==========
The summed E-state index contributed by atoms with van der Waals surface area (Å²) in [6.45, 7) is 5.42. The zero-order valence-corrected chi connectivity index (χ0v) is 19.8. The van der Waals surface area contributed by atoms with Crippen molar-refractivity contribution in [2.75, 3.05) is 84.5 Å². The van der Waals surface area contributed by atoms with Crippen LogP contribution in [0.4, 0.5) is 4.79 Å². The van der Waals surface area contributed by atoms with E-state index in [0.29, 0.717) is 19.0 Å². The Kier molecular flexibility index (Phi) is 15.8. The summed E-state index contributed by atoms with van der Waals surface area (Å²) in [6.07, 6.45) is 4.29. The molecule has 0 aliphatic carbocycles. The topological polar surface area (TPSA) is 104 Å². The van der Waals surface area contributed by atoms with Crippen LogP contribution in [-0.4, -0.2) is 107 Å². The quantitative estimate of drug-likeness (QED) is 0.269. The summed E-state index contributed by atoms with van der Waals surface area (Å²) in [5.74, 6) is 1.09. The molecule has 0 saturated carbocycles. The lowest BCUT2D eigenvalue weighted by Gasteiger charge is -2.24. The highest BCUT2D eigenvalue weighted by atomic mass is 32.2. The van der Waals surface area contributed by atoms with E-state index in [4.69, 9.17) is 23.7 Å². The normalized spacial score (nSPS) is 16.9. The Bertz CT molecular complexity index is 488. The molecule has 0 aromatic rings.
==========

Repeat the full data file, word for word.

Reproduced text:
The summed E-state index contributed by atoms with van der Waals surface area (Å²) in [6.45, 7) is 5.42. The zero-order valence-corrected chi connectivity index (χ0v) is 19.8. The van der Waals surface area contributed by atoms with Crippen molar-refractivity contribution in [2.75, 3.05) is 84.5 Å². The van der Waals surface area contributed by atoms with Crippen LogP contribution in [0.4, 0.5) is 4.79 Å². The van der Waals surface area contributed by atoms with E-state index in [0.29, 0.717) is 19.0 Å². The Kier molecular flexibility index (Phi) is 15.8. The summed E-state index contributed by atoms with van der Waals surface area (Å²) in [6.07, 6.45) is 4.29. The molecule has 0 aliphatic carbocycles. The topological polar surface area (TPSA) is 104 Å². The van der Waals surface area contributed by atoms with Crippen LogP contribution in [-0.4, -0.2) is 107 Å². The quantitative estimate of drug-likeness (QED) is 0.269. The summed E-state index contributed by atoms with van der Waals surface area (Å²) in [5.74, 6) is 1.09. The molecule has 0 saturated carbocycles. The lowest BCUT2D eigenvalue weighted by Gasteiger charge is -2.24. The highest BCUT2D eigenvalue weighted by atomic mass is 32.2. The van der Waals surface area contributed by atoms with E-state index in [4.69, 9.17) is 23.7 Å². The normalized spacial score (nSPS) is 16.9. The Bertz CT molecular complexity index is 488. The molecule has 0 aromatic rings.